Natural food composition in the pond and digestive tract of striped catfish (pangasianodon hypophthalmus) during nursery stage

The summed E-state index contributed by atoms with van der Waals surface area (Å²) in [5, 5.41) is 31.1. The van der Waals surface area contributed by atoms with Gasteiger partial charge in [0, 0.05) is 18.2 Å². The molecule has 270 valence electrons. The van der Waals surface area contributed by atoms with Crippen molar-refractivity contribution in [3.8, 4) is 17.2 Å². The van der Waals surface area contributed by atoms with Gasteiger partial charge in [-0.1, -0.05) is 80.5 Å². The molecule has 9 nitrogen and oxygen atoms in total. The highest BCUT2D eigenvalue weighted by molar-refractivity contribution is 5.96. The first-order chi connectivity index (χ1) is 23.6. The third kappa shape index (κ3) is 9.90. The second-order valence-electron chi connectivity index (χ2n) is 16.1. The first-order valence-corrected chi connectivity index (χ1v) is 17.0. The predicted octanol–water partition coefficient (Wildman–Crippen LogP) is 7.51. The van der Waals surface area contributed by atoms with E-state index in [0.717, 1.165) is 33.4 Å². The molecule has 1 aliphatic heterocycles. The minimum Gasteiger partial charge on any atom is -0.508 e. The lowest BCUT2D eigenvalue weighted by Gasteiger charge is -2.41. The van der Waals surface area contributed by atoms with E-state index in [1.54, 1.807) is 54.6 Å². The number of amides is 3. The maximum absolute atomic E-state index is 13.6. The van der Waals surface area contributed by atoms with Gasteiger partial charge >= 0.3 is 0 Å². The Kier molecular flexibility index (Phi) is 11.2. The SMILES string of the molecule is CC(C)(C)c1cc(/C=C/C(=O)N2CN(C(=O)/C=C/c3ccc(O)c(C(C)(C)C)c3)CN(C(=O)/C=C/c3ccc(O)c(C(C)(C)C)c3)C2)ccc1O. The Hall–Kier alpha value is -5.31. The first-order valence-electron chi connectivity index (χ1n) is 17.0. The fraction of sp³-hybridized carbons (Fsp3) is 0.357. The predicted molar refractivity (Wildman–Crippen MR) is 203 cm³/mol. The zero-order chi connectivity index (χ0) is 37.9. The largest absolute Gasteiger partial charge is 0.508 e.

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CAN THO UNIVERSITY COLLEGE OF AQUACULTURE AND FISHERIES NATURAL FOOD COMPOSITION IN THE POND AND DIGESTIVE TRACT OF STRIPED CATFISH (Pangasianodon hypophthalmus) DURING NURSERY STAGE By NGUYEN LAM PHUONG NGOC A thesis submitted in partial fulfillment of the requirements for the degree of Bachelor of Aquaculture Can Tho, December 2013 CAN THO UNIVERSITY COLLEGE OF AQUACULTURE AND FISHE RIES NATURAL FOOD COMPOSITION IN THE POND AND IN THE DIGESTIVE TRACT OF STRIPED CATFISH (Pangasianodon hypophthalmus) DURING NURSERY STAGE By NGUYEN LAM PHUONG NGOC A thesis submitted in partial fulfillment of the requirements for the degree of Bachelor of Aquaculture Science Supervisor Assoc. Prof. Dr. VU NGOC UT Can Tho, December 2013 APPROVEMENT The thesis “Natural food composition in the pond and digestive tract of Striped Catfish (Pangasianodon hypophthalmus) during nursery stage” defended by Nguyen Lam Phuong Ngoc, which was edited and passed by committee on December 27 th, 2013. Sign of Supervisor Assoc. Prof. Dr Vu Ngoc Ut Sign of Student Nguyen Lam Phuong Ngoc ACKNOWLEDGEMENT First of all, I want to express my special thanks to my supervisor, Associate Professor Dr. Vu Ngoc Ut for being invaluable guidance, advice, and encouragement to my thesis completion. Many thanks are also given to all other teachers of the College of Aquaculture and Fisheries, and especially to those of the Department of Applied Hydrobiology for providing me with great working and learning conditions. I would love to express my sincere appreciation to miss Nguyen Hong Linh, master student of Aquaculture Course 19 for her unconditionally kind help throughout the experimental period. Last but not least, I really want to thank my academic adviser, Dr. Duong Thuy Yen, who was guiding and encouraging me over the last four years, and my family, my friends in Advance Aquaculture Class Course 35 for their great lifetime support which makes everything possible for me. Nguyen Lam Phuong Ngoc i ABSTRACT Study on natural food composition in the pond and in the digestive tract of Stripped Catfish (Pangasianodon hypophthalmus) during nursery stage served as base for improving and enhancing survival rate of fry stage. The study was carried out in Tien Thuy – Chau Thanh Hatchery of Ben Tre Seafood Import – Export Joint Stock Company during 28 nursery days; fifteen days collected sample in three nursery ponds. The samples were collected a day before stocking fish, everyday in the first week and three day intervals. The result obtained in nursery ponds showed that there were 140 species of zooplankton including 36 species of Protozoa, 56 species of Rotifera, 17 species of Cladocera, 30 species of Copepoda and Nauplii. In the water supply canal, 16 species of zooplankton were recorded includeding 5 species of Protozoa, 6 species of Rotifera, 3 species of Cladocera, 2 species of Copepoda and Nauplii. The density of zooplankton in the pond varied from 5,889 to 4,680,000 inds/m3 and in the water supply canal varied from 2,778 to 250,000 inds/m3. In the digestive tract of the fry, 4 zooplankton groups were found. Rotifera accounted for 5.16%, Protozoa 0.15%, Cladocera 68.29%, Copepoda 24.15% and Nauplii 0.83%. Result from natural food in the digestive tract indicated that Cladocera was the most favorite food of Stripped Catfish in first seven days after stocking and during nursery stage. These results showed the abundant food selection of Stripped Catfish fry in nursery pond with many different natural food compositions. Keywords: Zooplankton, nursery stage, digestive tract. ii TABLE OF CONTENTS ACKNOWLEDGEMENT ............................................................................. i ABSTRACT ................................................................................................. ii TABLE OF CONTENTS ............................................................................ iii LIST OF FIGURES .......................................................................................v LIST OF TABLES ...................................................................................... vi LIST OF ABBREVIATIONS..................................................................... vii CHAPTER 1 INTRODUCTION ...................................................................1 1.1 Background of study .............................................................................1 1.2 Research objectives ..............................................................................2 1.3 Research contents .................................................................................2 CHAPTER 2 LITERATURE REVIEW ....................................................... 3 2.1 Situation of Striped Catfish seed production in the Mekong delta ...... 3 2.2 Biological characteristics of Striped Catfish ........................................4 2.2.1 Classification ..............................................................................4 2.2.2 Distribution .................................................................................4 2.2.3 Morphological characteristics .....................................................5 2.2.4 Nutritional characteristics ...........................................................5 2.2.5 Growth characteristics.................................................................6 2.2.6 Reproductive characteristics........................................................6 2.3 The role of natural food in aquaculture ................................................7 2.3.1 Rotifer ....................................................................................... 8 2.3.2 Copepoda ..................................................................................10 2.3.3 Cladocera ..................................................................................12 CHAPTER 3 METHODOLOGY ................................................................ 14 3.1 Location ............................................................................................14 3.2 Time ..................................................................................................14 3.3 Equipments ........................................................................................14 3.4 Sampling method ...............................................................................14 3.4.1 Fish specimens ..........................................................................14 3.4.2 Zooplankton sampling............................................................... 14 iii 3.4.2.1 Qualitative analysis .......................................................15 3.4.2.2 Quantitative analysis .....................................................15 3.5 Sample analysing method ..................................................................15 3.5.1 Zooplankton analysis ................................................................ 15 3.5.1.1 Qualitative analysis .......................................................15 3.5.1.2 Quantitative analysis .....................................................15 3.5.2 Fish sampling analysis .............................................................. 16 3.6 The method for data analysis ............................................................. 18 CHAPTER 4 RESULTS AND DISCUSSION ............................................19 4.1 Zooplankton species composition .....................................................19 4.1.1 Zooplankton composition in nursery ponds ................................ 19 4.1.2 Zooplankton composition the water supply canal ........................19 4.2 The density of zooplankton composition ...........................................20 4.2.1 The density of zooplankton composition in nursery ponds ..........20 4.2.2 The density of zooplankton composition in the water supply cannal ..........................................................................................................23 4.3 The zooplankton size in nursery pond ................................................24 4.4 Mouth gap size of Striped Catfish in nursery stage ............................24 4.5 Natural food composition in the digestive tract in 28 nursery days....26 4.5.1 Frequency of food composition in digestive tract ......................26 4.5.2 Point counting of food composition in digestive tract ................27 4.5.3 Combination point counting with frequency of food composition in digestive tract ......................................................................25 4.5.4 Coefficiency of food choice of Striped Catfish in 28 nursery days .........................................................................................................29 CHAPTER 5 CONCLUSIONS AND RECOMMENDATION ....................30 5.1 Conclusions .......................................................................................30 5.2 Recommendation ...............................................................................30 REFERENCES............................................................................................31 APPENDICES ............................................................................................34 iv LIST OF FIGURES Figure 2.1 The external image of Striped Catfish Figure 2.2 Some species of rotifer Figure 2.3 Some species of copepod Figure 2.4 Some species of cladocera Figure 4.1 The percentage of zooplankton species groups in nursery pond Figure 4.2 The percentage of zooplankton species groups in the water supply canal Figure 4.3 The density of zooplankton (inds/m3) in nursery pond Figure 4.4 The density of zooplankton (inds/m3) in the water supply canal Figure 4.5 Mouth gap size of Stripped Catfish fry (µm) in 28 nursery days v LIST OF TABLES Table 4.1 Mouth gap size of Striped Catfish in 3 nursery ponds Table 4.2 Frequency (%) and the rate (%) of food composition in digestive tract with age Table 4.3 Analysing result of point counting of food composition in digestive tract in 28 nursery stage Table 4.4 Analysing result of food composition in digestive tract by combination point counting with frequency Table 4.5 Coefficiency of food choice of fry in 28 nursery days v LIST OF ABBREVIATIONS µm Micrometer Fig Figure Inds Individuals Kg Kilogram Min Minimum Max Maximum v CHAPTER 1 INTRODUCTION 1.1 Background of study In recent years, aquaculture has been developed rapidly around the world. Especially in Vietnam, the movement of culturing Striped Catfish has developed exceeding planning production. Aquaculture provided 52% of production and more than 60% value of exports in which Striped Catfish reached high number of export turn over. Mekong Delta has the advantages for culturing Striped Catfish. Can Tho, An Giang, Dong Thap provinces provide large seed resources for aquaculture processing factory. In 2012, the total production of Striped Catfish in the region reached nearly 4.6 billion (increased nearly 2 times compared with 2011). According to Directorate of Fisheries Statistics 2012, the region exported 53,000 tons of catfish, raised the total amount of fish exported to 592,000 tons, valued at $1.6 billion. Compared with 2011, the area of cultured pond increased 11.6% (5,300ha) but the total value of exports fell by 2.2% due to Tra catfish price reduced from 0.2 to 0.4 USD / kg. Besides, catfish industry must be facing with difficulties due to the shorten of materials. Commercial fish farming reach high efficiency depends on many factors, the quality of fingerling is one of the decisive factors. Fingerlings are the important factor to help improve the quality as well as production of Striped Catfish, at the same time; it increases profits and minimizes risks for farmers. However, the quality of seed is decreasing because famers have not cared about fingerling quality. In fingerling production, food and feeding technique are very important in nursing fish. Today, although there are many advanced techniques in the artificial food production for larvae, but live food such as algae, rotifers, crustaceans, artemia are still considered very important and have great potential in the seed production. One of matters need special interest is shorten of natural food in nursery stage. In fry stage, mouth size of larvae is small, the sensory organs as eyes, touch, lateral line organs have not developed fully and the digestive system is not complete; so limiting the selection and proper use of feed during starting eating outside (Vu Ngoc Ut, 2012). In nursery stage, natural food plays an important role in growth and survival rate. Natural food is the most favorite food of fish in stage from fry to fingerling. Natural food compositions 1 affect to survival rate and fry quality in the pond. Especially, natural food provides essential nutrient for larvae. Although there have been much researches on the composition of fish food during nursery stage, they still are not complete. This problem needs more investigable research in order to ensure the survival and growth rate of fish. The experiments on “Natural food composition in the pond and digestive tract of Striped Catfish (Pangasianodon hypophthalmus) during nursery stage” will identify natural food ingredients for nursery stage. Besides, it provides some information about the efficiency of natural food in aquaculture. 1.2 Research objectives To investigate the composition of natural food in the ponds and digestive tract of striped catfish during the nursery stage to serve as base for providing appropriate feeding regimes to improve survival rate of fish fingerlings. 1.3 Research contents - Investigation on natural food composition (zooplankton) in the pond during the nursery period. - Investigation of natural food composition in the digestive tract of fish during the nursery period. 2 CHAPTER 2 LITERATURE REVIEW 2.1 Status of Striped Catfish seed production in the Mekong Delta Mekong Delta is one of seven important economic regions of Vietnam. Nature area is approximate 4 million hectare, about 12% total area of the country (Directorate of Fisheries Statistics, 2009). From the first half of the 20th century, catfish farming in ponds began to practice in the Mekong River Delta and had contributed to provisions for people. But in the dry season, the amount of fish in the river was decreasing due to the fry river; fish was pulled out of the sunken field so fish provided for market was scarce. Due to before 1970 fishery was restricted culturing techniques and fingerlings, most Striped Catfish broodstock resources completely depended on nature. From the 1980s, Mekong Delta had just begun to research and successed in Striped Catfish artificial breeding after more than 30 years of natural breeding dependence. However, until 1990s, farmers had just used widely fingerlings. Especially, from 1999 to now, fingerlings supplied all Striped cultured sources with an average output of 1.5 - 2 billion fish/ year. From only a few households until now the whole area had 5,775 breeding households (Pham Van Khanh, 2006). Thence, fry nursery industry began to develop and concentrated mainly in the region as Tan Chau, Chau Doc, Hong Ngu, islands on Tien river as Long Khanh, Phu Thuan. Early 1990s, fry yield catched anually reached only 150 – 200 million fries (Vuong Hoc Vinh, 1994). Nowaday, the demand of Tra fingerling is about 1.8 to 2.4 billion fries every year. Mekong Delta has about 200 breeding hatcheries and 4000 households nursing fry on the density more than 2,500 ha with total productivity is more than 2 billion fingerlings, fry productivity in region meet livestock demand (Ministry of Agriculture and Rural Development, 2012). In particular, provinces produce many Striped Catfish fry are Dong Thap, Can Tho, and provinces have many nursing hatcheries are Can Tho, An Giang, Dong Thap and Tien Giang. However, due to the unstable fish material market that makes farmers feel less secure to invest in production. Many households are not interested in seed quality, production and business conditions do not also ensure regulations. Thereby it causes loss in the rearing; the loss ratio exceeds 30% of the number of fish stocked. 3 2.2 Biological characteristics of Striped Catfish (Pangasianodon hypophthalmus) 2.2.1 Classification Phylum Chordata Subphylum Vertebrata Class Actinopterygii Order Siluriformes Familia Pangasiidae Genus Pangasianodon Species Pangasianodon hypophthalmus Figure 2.1 The external image of Striped Catfish 2.2.2 Distribution Striped Catfish distribute in Mekong River Basin, present in all four countries Vietnam, Laos, Cambodia and Thailand. In Vietnam, many years ago, when there was no artificial broodstock, fry and fingerling, they were usually captured on Hau and Tien River. Mature fish only found in the ponds, rarely in the wild region of Vietnam, due to fish migrated up Mekong River to live and find out where natural reproduction. 4 2.2.3 Morphological characteristics Trương Thu Khoa and Tran Thi Thu Huong (1993) described Striped Catfish as: - Head large, flattened; mouth short, looked from the top to the tip the mouthround. - Terminal mouth, horizontal width, no stretch, arch shape and located on the horizontal plane. - Teeth small, smooth; palate teeth are divided into 4 small, slim patches - Two barbels; extending maxillary barbel not beyond a vertical pectoral fin margin; mandibular barbel shorter. - Posterior naris closer anterior naris than eyes and in a straight line drawn from the nose to the edge of the eye holes. - Body elongate; lateral part flat; lateral line complete, branch, starting from gill margin to the middle of caudal fin. fin. - The back of the spine of dorsal fin, pectoral fin serrate down the caudal Pelvic fin extending not touch posterior point of anal fin. - In large fish, the back of body and head blue gray or brown black and pale down abdomen, abdomen silver white. - Pelvic fin and anal fin yellow. 2.2.4 Nutritional characteristics After finishing the yolk sac, fry fish begin to use external food such as rotifer, waterflea... The common food of fingerling is not larger than the diameter of the eyes, but for Striped Catfish, preys that they catch are much larger than the diameter of their eyes (Pham Van Khanh, 2006). Artemia lavae give high survival rate and best growth (Duong Thuy Yen, 2003). Striped catfish is omnivorous but they have inclining to eat animals, food from animals will help fish grow faster. In nature, fish eats organic humus, aquatic roots, vegetable, shrimp, crab, insects, snail and fish. Fish in culture pond can use different food as trash fish, pellets, bran, groat, spinach,... (Duong Nhut Long, 2004) 5 2.2.5 Growth characteristics Striped catfish grows very fast, small fish grows length fast, fish reaches 10 – 12 cm length, 14 – 15g weight in 2 months age. Fish grow quickly from year 1 to year 3. After one year, the average weight is about 1kg/fish. After two year, fish reaches from 3 to 3.5kg/fish. Male fish grows faster than female fish (Tran Van Vy, 2005). Fulton fat of fish increases gradually with the weight and the fastest in the early years, males often has a higher fat and they usually decrease as the breeding season. (Nguyen Chung, 2007). 2.2.6 Reproductive characteristics In nature, reproductive season of Striped Catfish starts from May to July yearly. Striped Catfish does not breed in culture pond. In Vietnam, Striped Catfish does not breed ground in nature. Fish breed in Cambodia, fry will be along the stream to Vietnam (Duong Nhut Long, 2004) In artificial breeding, Striped Catfish can be raised early maturation and spawned sooner than in wild, normally in March. Spawning in wild will not get re-development state. But in artificial breeding condition, Striped Catfish can be re-reproductive 1-2 times in year (Pham Van Khanh, 2006). 6 2.3 The roles of natural food in aquaculture Natural foods are phytoplankton or zooplankton, benthic animals, microorganisms, organic waste humus. Natural foods have many advantages such as small size, suitable for larval mouth size, contain a large amount of free amino acid, the peptic single circuit, unsaturated fatty acid polymer, which contain natural enzyme system can resolve, which provide a full range of nutrients especially for aquatic animals (Tran Thi Thanh Hien and Nguyen Anh Tuan, 2009) Fish is able to live and develop in the environment not meet the full range of essential nutrients and especially small fish. In the larval stage, fish use completely food from the outside; while the morphology can change a lot, unstable, individual have to find food to survive when the body is too weak. So food plays an important role in the existence and development (Pham Minh Thanh and Nguyen Van Kiem, 2009). Plankton is the natural food source of the larval stages of many aquaculture species. The use of live feed in larval rearing therefore remains a necessity in most aquatic organism hatcheries. In fact, most early stages of fish larvae do not react to dry feeds and require live feeds that swim actively and stimulate their omnivorous behaviour. In addition, larval fish usually do not ingest or are not able to ingest formulated feeds (Guillaume Drillet, 2012). In biology, zooplanktons are the second important link behind algae in the natural chain, are direct or indirect food for shrimp and fish, especially in larval stage. The development of zooplankton in basin affects to the development of other species (Tran Suong Ngoc, 2009) 7 2.3.1 Rotifer In classification system of Pechenik (2000), rotifer is determined as Phylum: Rotifera Class: Monogononta Order: Ploima Family: Brachionidae Genus: Brachionus Species: Brachionus angularis (Gosse, 1851) Brachionus plicatilis (Muller) Figure 2.2: Some species of rotifer Rotifers are small, mostly freshwater animals, and are amongst the smallest members of the Metazoa that group of multicellular animals which includes humans, and whose bodies are organized into systems of organs. Most of rotifers are about 0.5mm in length or less, and their bodies have a total of around a thousand cells. This means that their organ systems are a greatly simplified distillation of the organ systems found in the bodies of the higher animals (Herbert Dartnall, 1978). In culturing Dwarf Gourami larvae, the rotifers used as starter food significantly improved the growth and survival of Dwarf Gourami larvae (Day 2 – 12). The use of rotifers would enable freshwater larviculture to improve larval performance, increase yield, and facilitate breeding of new fish species with small larvae (Lim L.C, Wong C.C, 1997). After hatching 45 hours, Micronema bleeker start to nutrient outside. Analysing of digestive organ of fish show that Copepoda larvae and rotifer are the most abundant food in the digestive system of Micronema bleeke. It 8 suggests that fish begin eating zooplankton when they start eating outside (Nguyen Van Trieu, et al., 2008). Among the 13 species of Brachionus recorded during the present study, B. angularis was the smallest in size. The smallest size and its shape may enable them to be used as suitable live feed for the larvae having small mouth opening, which in turn may lead to higher survival rate and enhanced fish production (Molly Varghese, 2006). In study about the potential competition and feeding impact of the common rotifer species, Keratella cochlearis and K. quadrata, on the abundant prostomatid ciliates, Urotricha furcata and Balanion planctonicum, in laboratory batch culture experiments. All four species have similar feeding preferences, co-occur in many freshwater environments, and are thus potential competitors for the same algal food. Two small Cryptomonas species served as food for the ciliates and the rotifers in the experiments. Growth rates of each ciliate species were measured when they grew alone and when they were paired with one of the rotifer species. Both rotifer species reduced the growth rate of U. furcata, probably primarily by direct feeding on the ciliates. Growth rate of B. planctonicum was unaffected by K. cochlearis, but was drastically reduced by grazing and/or mechanical interference of K. quadrata. These results suggest niche partitioning of the sympatric ciliates with respect to their rotifer predators (Thomas Weisse, 2001). In investigation about distribution of freshwater rotifer Brachionus angularis in Hau river estuary and Can Tho-Hau Giang, in freshwater ecosystem Brachionus angularis was discovered in flow-water ecosystem as river or small irrigation canal from 433 to 1,111 ind/m3 (around 5.2 to 17.7% B. angularis/total of rotifers). In low pH water from 4 to 6; B. angularis appeared in rice-field, ponds with density from 3700 to 31,050 inds/m3 and 2.9 to 6.6% B. angularis/total of rotifers. They were discovered in Hau river estuary with low salinity (from 1 to 5‰) but no detection in tiger shrimp pond in high salinity (fron 10 to 15‰) (Tran Suong Ngoc, 2009) 9 2.3.2 Copepoda Figure 2.3 Some species of copepod Copepods play major role in pond ecosystem, serving as food for small fish, micropredators of fish and other organisms, fish parasite, intermediate hosts of fish parasites and hosts and vectors of human disease. Plankton animals, especially rotifers, cladocerans and copapods of the order Cyclopoida are the most important food items in freshwater aquaculture and copepod nauplii are especially valuable for feeding fry. Copapods used as natural food are either cultured of collected from natural water bodies (Wojciech Piasecki, 2004). Reports by Fryer (1957) indicate that Cyclops viridis is predatory; among 51 guts examined he found approximately 22% with oligochaetes, 18% with cyclopoid copepods, 16% with dipteran larvae, and 6% with cladocerans. These figures suggest that the results obtained with Cyclops viridis and Simocephalus vetulus may have been atypical since the copepods were forced to exist on an unnatural diet. Another possibility is that not all of animals used were Cyclops viridis since only a few were sent away for taxonomy verification. In some areas of Truong Sa Archipelago, study about natural food sources serving aquaculture, zooplankton has variable species (81 species), in which Copepoda has 41 species, accounting for 50.62% with average density 11,775 ind/m3. The density of zooplankton is high in some islands as Sinh Ton, Thuyen Chai, Truong Sa. They are a good food source for shrimp and fish (Nguyen Minh Nien, et al., 2012) Through a study about assessing biodiversity and spatial of zooplankton communities in the Cu Lao Dung mangrove ecosystem in Soc Trang province, structure of species composition is different, in dry season and rainy season, the density of Copepoda and nauplius larvae are dominant with the ratio 70 10